In its name and also its location, the EuroTier exhibition will be familiar to visitors when it returns to the city of Hannover in northern Germany from November 11-14. But they can still expect to find a major change. The event held every two years since 1993 has adopted a new appearance this year because of its need to expand.
"With EuroTier growing by 30 percent in terms of space and exhibitors, we have chosen a revised layout on the showground to cater for visitors' needs," says the show's manager, Dr Karl Schlösser, at the headquarters of German agricultural society DLG. The revision is most easily explained with a reminder that the halls featured in the previous arrangement were close to the north and west entrances of Hannover's Messegelände shows complex. The new look for this year utilises a series of eight halls closer to the east and south gates.
Zoning by species or topic gives each hall its own special identity. Enter by the south gate when the exhibition opens on Tuesday, November 11, and you will be next to the showground's Hall 11, home to the World Poultry Show that is part of the EuroTier 2008 agenda.
Pig production is the theme in Hall 12 and Hall 13. These are within a very short walking distance of the entrance gate called West 1. Entering through this gate in fact takes visitors directly into Hall 13 — where they will find pig-sector exhibitors sharing the area with cattle specialists because ruminant products and services fill a part of Hall 13 as well as all of Hall 27. Exhibits relating to feed for all farm species will be on display in combined Hall 14/15 that stands near the East 3 gate. Between these zones are Halls 24, 25 and 26, which have been designated to contain BioEnergy Europe — fast becoming a regular feature of all events organised in Germany by DLG, reflecting the intense German and European interest in new-generation bioenergy projects associated with farm production.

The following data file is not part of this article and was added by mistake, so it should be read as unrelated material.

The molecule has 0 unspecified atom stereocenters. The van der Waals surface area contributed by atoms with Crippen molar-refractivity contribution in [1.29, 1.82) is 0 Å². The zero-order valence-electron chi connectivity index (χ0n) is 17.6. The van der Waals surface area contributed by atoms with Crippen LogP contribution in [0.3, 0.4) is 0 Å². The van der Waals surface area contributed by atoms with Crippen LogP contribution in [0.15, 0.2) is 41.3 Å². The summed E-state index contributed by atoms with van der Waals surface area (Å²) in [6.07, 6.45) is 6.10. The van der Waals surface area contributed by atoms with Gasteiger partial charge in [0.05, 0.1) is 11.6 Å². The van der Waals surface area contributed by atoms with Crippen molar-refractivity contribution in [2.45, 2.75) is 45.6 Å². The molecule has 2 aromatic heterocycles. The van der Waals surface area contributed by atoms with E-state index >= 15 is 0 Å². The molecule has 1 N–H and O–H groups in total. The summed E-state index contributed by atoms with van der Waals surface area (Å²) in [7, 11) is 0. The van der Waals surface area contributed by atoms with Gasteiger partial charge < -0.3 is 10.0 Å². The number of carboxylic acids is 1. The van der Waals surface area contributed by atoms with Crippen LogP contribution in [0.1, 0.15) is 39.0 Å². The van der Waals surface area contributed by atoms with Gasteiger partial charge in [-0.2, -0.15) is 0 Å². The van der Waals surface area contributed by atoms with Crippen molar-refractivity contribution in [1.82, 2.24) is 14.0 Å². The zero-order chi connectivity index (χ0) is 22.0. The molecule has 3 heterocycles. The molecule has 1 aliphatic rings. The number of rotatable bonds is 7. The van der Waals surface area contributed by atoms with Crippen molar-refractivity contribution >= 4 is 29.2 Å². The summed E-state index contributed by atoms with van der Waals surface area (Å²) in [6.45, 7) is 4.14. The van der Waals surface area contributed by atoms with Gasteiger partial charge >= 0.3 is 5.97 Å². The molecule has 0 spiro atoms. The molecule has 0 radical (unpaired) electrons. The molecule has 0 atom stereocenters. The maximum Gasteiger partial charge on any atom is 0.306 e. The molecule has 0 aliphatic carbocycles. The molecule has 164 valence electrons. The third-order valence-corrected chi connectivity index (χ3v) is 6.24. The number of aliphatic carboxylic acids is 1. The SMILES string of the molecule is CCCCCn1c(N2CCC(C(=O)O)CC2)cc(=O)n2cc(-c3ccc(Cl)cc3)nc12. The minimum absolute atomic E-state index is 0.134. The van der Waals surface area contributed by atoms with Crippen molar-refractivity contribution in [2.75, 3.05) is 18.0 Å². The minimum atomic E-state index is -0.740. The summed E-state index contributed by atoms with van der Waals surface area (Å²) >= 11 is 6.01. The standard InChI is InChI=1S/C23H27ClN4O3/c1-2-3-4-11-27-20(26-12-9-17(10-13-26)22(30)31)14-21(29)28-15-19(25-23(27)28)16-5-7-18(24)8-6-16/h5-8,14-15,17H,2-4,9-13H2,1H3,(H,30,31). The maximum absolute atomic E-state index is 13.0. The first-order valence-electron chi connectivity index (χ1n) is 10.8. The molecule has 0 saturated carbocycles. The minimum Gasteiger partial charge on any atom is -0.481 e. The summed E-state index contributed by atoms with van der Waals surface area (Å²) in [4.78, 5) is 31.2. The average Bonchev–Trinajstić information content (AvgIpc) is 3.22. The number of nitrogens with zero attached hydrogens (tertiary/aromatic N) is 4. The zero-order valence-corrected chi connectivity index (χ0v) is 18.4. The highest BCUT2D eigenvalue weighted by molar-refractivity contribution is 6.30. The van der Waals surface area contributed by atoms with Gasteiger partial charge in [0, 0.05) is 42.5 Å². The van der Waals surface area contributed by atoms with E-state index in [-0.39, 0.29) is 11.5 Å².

Day two of the event, Wednesday, November 12, brings a Chinese-European Pig Summit to EuroTier. This conference is being arranged by DLG with the Chinese Animal Agriculture Association to provide a platform where Chinese and European pig production specialists can discuss market needs and opportunities. The programme features overviews and future trends in pig markets in Europe and China, along with a presentation of the future technology needs in China. This summit takes place on the Hannover showground starting at 10:30 and continuing until 13:00, a schedule that includes a networking lunch.
From November 13-16, thus overlapping EuroTier's dates, another first-time addition for this year will take place: the annual congress of the German veterinary practitioners' federal association BPT and its accompanying trade fair on veterinary medicine. This will be at the same venue and is being linked to EuroTier through an international animal health forum organised jointly by BPT and the FVE federation of veterinarians in Europe with DLG.
EuroTier's own forum programme this year includes separate presentations on topical issues relating to the production of pigs, poultry and feed. For the first time this year, key presentations on the programme will also be offered in English every day throughout the four days. To find the pig forum, visitors will need to go to Stand E52 in Hall 12. There, they can hear a succession of advisory talks on topics ranging from successful animal health strategies (including circovirus vaccination) and the success factors of top-producing farms to climate-control technology, new recommendations on sow and piglet feeding, claw health and the on-farm assessment of animal welfare.
Pig production and associated subjects cover nearly half the exhibition space with a hall of 21,000m2 dedicated to exhibits of equipment for pig units and another 5,000m2 highlighting breeding organisations and reproduction techniques. This is apart from the allocation of 20,000m2 in other halls for feed, feed components and animal health, with an additional 8,000m2 for the companies supplying equipment used in storage, milling, mixing and pelleting of feeds. The area covered by BioEnergy Europe with its associated focus on manure handling and renewable energies will be more than 25,000m2.
"We have had more exhibitor registrations than ever for EuroTier from international pig industry suppliers and companies in associated business areas," Dr Schlösser says. "The fact that there are so many, when the sector faces unequalled challenges in increased costs for feed and energy, indicates the great importance of this event." PIGI